There are currently 567 federally recognized tribes. Federally recognized tribes possess certain inherent rights of self-government. Many tribes have enacted their own legal codes. A SANE program that provides care to a tribal entity should be aware of any tribal laws impacting that specific program. The following information will be helpful to programs that work with tribal victims.
Determining Who is American Indian/Alaska Native or a Member of a Federally Recognized Tribe
The recognition of an individual’s legal status as American Indian/Alaska Native can vary depending on a variety of factors, including whether the determination is being made pursuant to tribal law or federal law, whether the individual is a member of a federally recognized tribe, or whether any legal action is a criminal or civil case. Legal recognition of Indian status may also differ based on rules and regulations created by federal agencies to determine who qualifies for services. For example, the Indian Health Service uses the following criteria to determine eligibility:
A person may be regarded as within the scope of the Indian Health program if he is not otherwise excluded from it by provision of law, and:
SANE programs need to consult appropriate legal counsel in situations where determination of legal status impacts jurisdiction of sexual assault cases or services available to patients.
Federal Definition of Indian Country
The term Indian Country is defined in 18 U.S.C. § 1151 as “(a) all land within the limits of any Indian reservation under the jurisdiction of the United States Government, notwithstanding the issuance of any patent, and including rights-of-way running through the reservation, (b) all dependent Indian communities within the borders of the United States whether within the original or subsequently acquired territory thereof, and whether within or without the limits of a state, and (c) all Indian allotments, the Indian titles to which have not been extinguished, including rights-of-way running through the same.”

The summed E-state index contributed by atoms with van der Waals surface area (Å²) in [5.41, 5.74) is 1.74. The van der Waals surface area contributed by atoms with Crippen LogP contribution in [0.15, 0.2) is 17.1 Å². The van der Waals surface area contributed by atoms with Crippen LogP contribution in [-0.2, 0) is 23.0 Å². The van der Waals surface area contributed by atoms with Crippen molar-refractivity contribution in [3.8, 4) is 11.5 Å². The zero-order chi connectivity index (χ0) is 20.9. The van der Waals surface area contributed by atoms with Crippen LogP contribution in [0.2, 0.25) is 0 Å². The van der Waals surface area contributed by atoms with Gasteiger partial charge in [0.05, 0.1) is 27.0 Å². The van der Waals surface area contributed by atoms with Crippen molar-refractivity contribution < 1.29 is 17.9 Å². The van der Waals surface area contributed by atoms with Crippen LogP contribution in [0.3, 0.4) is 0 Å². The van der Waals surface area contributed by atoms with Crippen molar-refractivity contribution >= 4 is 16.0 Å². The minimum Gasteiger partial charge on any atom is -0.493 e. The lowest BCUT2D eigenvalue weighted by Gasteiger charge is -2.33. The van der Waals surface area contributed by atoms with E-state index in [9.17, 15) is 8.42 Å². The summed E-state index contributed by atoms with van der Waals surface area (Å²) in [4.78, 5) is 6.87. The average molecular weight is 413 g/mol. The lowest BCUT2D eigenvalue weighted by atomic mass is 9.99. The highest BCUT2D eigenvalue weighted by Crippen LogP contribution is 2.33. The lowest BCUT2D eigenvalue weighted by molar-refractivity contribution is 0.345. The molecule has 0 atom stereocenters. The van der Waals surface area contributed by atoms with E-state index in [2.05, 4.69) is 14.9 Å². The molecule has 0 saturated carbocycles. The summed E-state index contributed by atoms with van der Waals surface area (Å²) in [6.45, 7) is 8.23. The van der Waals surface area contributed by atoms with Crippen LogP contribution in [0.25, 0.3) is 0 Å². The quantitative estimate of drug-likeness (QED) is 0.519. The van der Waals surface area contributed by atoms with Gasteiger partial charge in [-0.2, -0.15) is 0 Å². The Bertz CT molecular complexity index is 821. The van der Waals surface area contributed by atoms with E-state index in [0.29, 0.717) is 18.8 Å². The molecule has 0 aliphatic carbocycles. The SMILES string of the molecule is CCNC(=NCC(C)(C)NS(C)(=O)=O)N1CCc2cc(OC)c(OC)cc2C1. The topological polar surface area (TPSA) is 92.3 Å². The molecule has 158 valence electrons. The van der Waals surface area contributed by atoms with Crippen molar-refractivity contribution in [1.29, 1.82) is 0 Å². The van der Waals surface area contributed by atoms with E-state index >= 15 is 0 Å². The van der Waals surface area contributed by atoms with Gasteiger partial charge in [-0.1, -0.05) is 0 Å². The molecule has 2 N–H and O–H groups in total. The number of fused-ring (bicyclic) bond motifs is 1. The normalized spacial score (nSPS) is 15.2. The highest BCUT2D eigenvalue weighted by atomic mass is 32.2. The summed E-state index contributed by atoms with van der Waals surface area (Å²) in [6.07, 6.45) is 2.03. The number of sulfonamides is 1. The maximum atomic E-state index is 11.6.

The General Crimes Act
The General Crimes Act, 18 U.S.C. § 1152, was passed by Congress in 1817. It extended federal criminal jurisdiction over crimes committed in Indian Country. It applies to cases where the offender is non-Indian but the victim is Indian. The General Crimes Act can also apply where the offender is Indian and the victim is non-Indian, the crime falls outside of the Major Crimes Act, and the offender has not already been punished by the tribe for the offense.
The Assimilative Crimes Act
The Assimilative Crimes Act, 18 U.S.C. § 13, provides that where there is not an applicable substantive federal crime, the law of the state in which the crime occurred may be incorporated into the federal criminal code in 18 U.S.C. § 1152 prosecutions. State misdemeanor offenses can also be assimilated.
Non-Indian versus Non-Indian Crimes in Indian Country
The U.S. Supreme Court in United States v. McBratney, 104 U.S. 621 (1881), held that states have exclusive jurisdiction over crimes in Indian Country involving only non-Indians.
The Major Crimes Act
The Major Crimes Act, 18 U.S.C. § 1153, was enacted in 1885. It provides federal criminal jurisdiction over certain enumerated crimes if the defendant is Indian. It has exclusive federal jurisdiction over certain enumerated crimes such as murder, assault resulting in serious bodily injury, most sexual offenses, etc. The Major Crimes Act is the source of federal jurisdiction for crimes in which both the offender and the victim are Indians and the crime occurred in Indian Country. Tribes retain jurisdiction to prosecute Indians for the same conduct that constitutes a Section 1153 felony. In Section 1153 cases, the victim may be Indian or non-Indian. Accordingly, an Indian defendant may be prosecuted concurrently in two jurisdictions for the same offense. The Constitutional prohibition against double jeopardy does not apply because the United States and Indian tribes are separate sovereigns.